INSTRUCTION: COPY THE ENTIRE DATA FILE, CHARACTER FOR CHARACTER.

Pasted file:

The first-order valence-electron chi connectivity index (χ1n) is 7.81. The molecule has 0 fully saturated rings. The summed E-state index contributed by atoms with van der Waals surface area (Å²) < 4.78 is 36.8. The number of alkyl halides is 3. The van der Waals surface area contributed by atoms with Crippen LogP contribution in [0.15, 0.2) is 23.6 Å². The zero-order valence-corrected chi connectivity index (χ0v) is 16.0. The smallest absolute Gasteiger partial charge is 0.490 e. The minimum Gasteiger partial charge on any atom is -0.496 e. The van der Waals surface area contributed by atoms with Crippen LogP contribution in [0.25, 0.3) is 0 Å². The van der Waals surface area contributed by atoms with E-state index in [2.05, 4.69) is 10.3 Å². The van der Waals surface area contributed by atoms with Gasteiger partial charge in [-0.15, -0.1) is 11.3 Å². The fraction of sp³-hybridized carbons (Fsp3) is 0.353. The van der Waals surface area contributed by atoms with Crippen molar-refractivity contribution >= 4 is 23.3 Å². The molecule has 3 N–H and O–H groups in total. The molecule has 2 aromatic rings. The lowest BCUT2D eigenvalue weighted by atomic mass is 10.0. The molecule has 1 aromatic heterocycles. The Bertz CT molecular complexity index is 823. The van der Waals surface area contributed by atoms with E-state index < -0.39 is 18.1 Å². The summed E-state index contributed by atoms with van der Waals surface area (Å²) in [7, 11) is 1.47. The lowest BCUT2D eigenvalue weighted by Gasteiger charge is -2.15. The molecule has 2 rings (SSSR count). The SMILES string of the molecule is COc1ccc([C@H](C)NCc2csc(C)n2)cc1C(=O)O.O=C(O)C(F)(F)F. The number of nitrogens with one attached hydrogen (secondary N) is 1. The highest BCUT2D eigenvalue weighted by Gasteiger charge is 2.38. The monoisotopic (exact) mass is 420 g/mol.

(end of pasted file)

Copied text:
The first-order valence-electron chi connectivity index (χ1n) is 7.81. The molecule has 0 fully saturated rings. The summed E-state index contributed by atoms with van der Waals surface area (Å²) < 4.78 is 36.8. The number of alkyl halides is 3. The van der Waals surface area contributed by atoms with Crippen LogP contribution in [0.15, 0.2) is 23.6 Å². The zero-order valence-corrected chi connectivity index (χ0v) is 16.0. The smallest absolute Gasteiger partial charge is 0.490 e. The minimum Gasteiger partial charge on any atom is -0.496 e. The van der Waals surface area contributed by atoms with Crippen LogP contribution in [0.25, 0.3) is 0 Å². The van der Waals surface area contributed by atoms with E-state index in [2.05, 4.69) is 10.3 Å². The van der Waals surface area contributed by atoms with Gasteiger partial charge in [-0.15, -0.1) is 11.3 Å². The fraction of sp³-hybridized carbons (Fsp3) is 0.353. The van der Waals surface area contributed by atoms with Crippen molar-refractivity contribution >= 4 is 23.3 Å². The molecule has 3 N–H and O–H groups in total. The molecule has 2 aromatic rings. The lowest BCUT2D eigenvalue weighted by atomic mass is 10.0. The molecule has 1 aromatic heterocycles. The Bertz CT molecular complexity index is 823. The van der Waals surface area contributed by atoms with E-state index < -0.39 is 18.1 Å². The summed E-state index contributed by atoms with van der Waals surface area (Å²) in [7, 11) is 1.47. The lowest BCUT2D eigenvalue weighted by Gasteiger charge is -2.15. The molecule has 2 rings (SSSR count). The SMILES string of the molecule is COc1ccc([C@H](C)NCc2csc(C)n2)cc1C(=O)O.O=C(O)C(F)(F)F. The number of nitrogens with one attached hydrogen (secondary N) is 1. The highest BCUT2D eigenvalue weighted by Gasteiger charge is 2.38. The monoisotopic (exact) mass is 420 g/mol.